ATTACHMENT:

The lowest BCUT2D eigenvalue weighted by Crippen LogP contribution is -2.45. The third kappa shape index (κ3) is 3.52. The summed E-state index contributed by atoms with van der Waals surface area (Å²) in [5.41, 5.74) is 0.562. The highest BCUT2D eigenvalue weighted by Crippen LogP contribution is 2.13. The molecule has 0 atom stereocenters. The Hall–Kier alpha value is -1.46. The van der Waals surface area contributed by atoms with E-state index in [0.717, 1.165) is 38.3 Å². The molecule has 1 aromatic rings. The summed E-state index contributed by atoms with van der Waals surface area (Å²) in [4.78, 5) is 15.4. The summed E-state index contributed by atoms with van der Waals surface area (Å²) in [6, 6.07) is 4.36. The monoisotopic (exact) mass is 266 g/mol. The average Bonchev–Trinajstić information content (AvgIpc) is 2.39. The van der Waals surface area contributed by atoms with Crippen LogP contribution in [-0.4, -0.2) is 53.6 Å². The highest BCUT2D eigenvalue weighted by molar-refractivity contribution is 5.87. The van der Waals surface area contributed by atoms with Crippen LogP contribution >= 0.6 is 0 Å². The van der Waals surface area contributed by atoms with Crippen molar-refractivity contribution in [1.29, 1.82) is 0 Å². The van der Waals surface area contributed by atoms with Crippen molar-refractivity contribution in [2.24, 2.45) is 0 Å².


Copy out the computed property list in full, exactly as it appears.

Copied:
The lowest BCUT2D eigenvalue weighted by Crippen LogP contribution is -2.45. The third kappa shape index (κ3) is 3.52. The summed E-state index contributed by atoms with van der Waals surface area (Å²) in [5.41, 5.74) is 0.562. The highest BCUT2D eigenvalue weighted by Crippen LogP contribution is 2.13. The molecule has 0 atom stereocenters. The Hall–Kier alpha value is -1.46. The van der Waals surface area contributed by atoms with E-state index in [0.717, 1.165) is 38.3 Å². The molecule has 1 aromatic rings. The summed E-state index contributed by atoms with van der Waals surface area (Å²) in [4.78, 5) is 15.4. The summed E-state index contributed by atoms with van der Waals surface area (Å²) in [6, 6.07) is 4.36. The monoisotopic (exact) mass is 266 g/mol. The average Bonchev–Trinajstić information content (AvgIpc) is 2.39. The van der Waals surface area contributed by atoms with Crippen LogP contribution in [-0.4, -0.2) is 53.6 Å². The highest BCUT2D eigenvalue weighted by molar-refractivity contribution is 5.87. The van der Waals surface area contributed by atoms with Crippen LogP contribution >= 0.6 is 0 Å². The van der Waals surface area contributed by atoms with Crippen molar-refractivity contribution in [1.29, 1.82) is 0 Å². The van der Waals surface area contributed by atoms with Crippen molar-refractivity contribution in [2.24, 2.45) is 0 Å².